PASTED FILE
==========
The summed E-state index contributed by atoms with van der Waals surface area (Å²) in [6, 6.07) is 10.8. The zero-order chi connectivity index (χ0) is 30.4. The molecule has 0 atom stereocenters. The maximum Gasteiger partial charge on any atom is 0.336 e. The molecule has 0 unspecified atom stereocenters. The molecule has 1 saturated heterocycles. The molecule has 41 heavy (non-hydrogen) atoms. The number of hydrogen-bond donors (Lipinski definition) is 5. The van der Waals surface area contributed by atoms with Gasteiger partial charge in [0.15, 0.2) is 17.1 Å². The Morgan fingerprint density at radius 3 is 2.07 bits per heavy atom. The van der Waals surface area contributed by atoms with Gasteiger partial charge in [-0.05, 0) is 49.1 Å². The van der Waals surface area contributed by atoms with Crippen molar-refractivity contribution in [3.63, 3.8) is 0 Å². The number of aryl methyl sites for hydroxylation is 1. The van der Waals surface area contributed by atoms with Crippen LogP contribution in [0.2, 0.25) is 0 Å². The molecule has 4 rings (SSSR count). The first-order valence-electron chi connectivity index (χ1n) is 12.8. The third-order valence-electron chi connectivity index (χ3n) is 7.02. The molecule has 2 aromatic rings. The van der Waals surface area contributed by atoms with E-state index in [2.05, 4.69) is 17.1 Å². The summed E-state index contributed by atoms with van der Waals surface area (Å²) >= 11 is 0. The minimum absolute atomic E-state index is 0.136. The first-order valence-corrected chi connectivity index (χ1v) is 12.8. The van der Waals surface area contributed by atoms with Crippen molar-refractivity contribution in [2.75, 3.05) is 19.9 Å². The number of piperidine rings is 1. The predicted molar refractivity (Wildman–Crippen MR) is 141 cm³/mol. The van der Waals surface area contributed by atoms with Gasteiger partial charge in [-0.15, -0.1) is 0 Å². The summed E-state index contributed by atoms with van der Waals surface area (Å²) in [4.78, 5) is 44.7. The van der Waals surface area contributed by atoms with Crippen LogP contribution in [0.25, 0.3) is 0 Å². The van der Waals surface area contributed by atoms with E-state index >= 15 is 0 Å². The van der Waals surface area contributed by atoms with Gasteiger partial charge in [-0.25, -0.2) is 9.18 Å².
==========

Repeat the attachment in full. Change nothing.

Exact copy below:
The summed E-state index contributed by atoms with van der Waals surface area (Å²) in [6, 6.07) is 10.8. The zero-order chi connectivity index (χ0) is 30.4. The molecule has 0 atom stereocenters. The maximum Gasteiger partial charge on any atom is 0.336 e. The molecule has 0 unspecified atom stereocenters. The molecule has 1 saturated heterocycles. The molecule has 41 heavy (non-hydrogen) atoms. The number of hydrogen-bond donors (Lipinski definition) is 5. The van der Waals surface area contributed by atoms with Gasteiger partial charge in [0.15, 0.2) is 17.1 Å². The Morgan fingerprint density at radius 3 is 2.07 bits per heavy atom. The van der Waals surface area contributed by atoms with Gasteiger partial charge in [-0.05, 0) is 49.1 Å². The van der Waals surface area contributed by atoms with Crippen molar-refractivity contribution in [3.63, 3.8) is 0 Å². The number of aryl methyl sites for hydroxylation is 1. The van der Waals surface area contributed by atoms with Crippen LogP contribution in [0.2, 0.25) is 0 Å². The molecule has 4 rings (SSSR count). The first-order valence-electron chi connectivity index (χ1n) is 12.8. The third-order valence-electron chi connectivity index (χ3n) is 7.02. The molecule has 2 aromatic rings. The van der Waals surface area contributed by atoms with E-state index in [2.05, 4.69) is 17.1 Å². The summed E-state index contributed by atoms with van der Waals surface area (Å²) >= 11 is 0. The minimum absolute atomic E-state index is 0.136. The first-order valence-corrected chi connectivity index (χ1v) is 12.8. The van der Waals surface area contributed by atoms with Crippen molar-refractivity contribution in [2.75, 3.05) is 19.9 Å². The number of piperidine rings is 1. The predicted molar refractivity (Wildman–Crippen MR) is 141 cm³/mol. The van der Waals surface area contributed by atoms with Gasteiger partial charge in [-0.15, -0.1) is 0 Å². The summed E-state index contributed by atoms with van der Waals surface area (Å²) in [4.78, 5) is 44.7. The van der Waals surface area contributed by atoms with Crippen LogP contribution in [0.25, 0.3) is 0 Å². The van der Waals surface area contributed by atoms with E-state index >= 15 is 0 Å². The van der Waals surface area contributed by atoms with Gasteiger partial charge in [-0.25, -0.2) is 9.18 Å².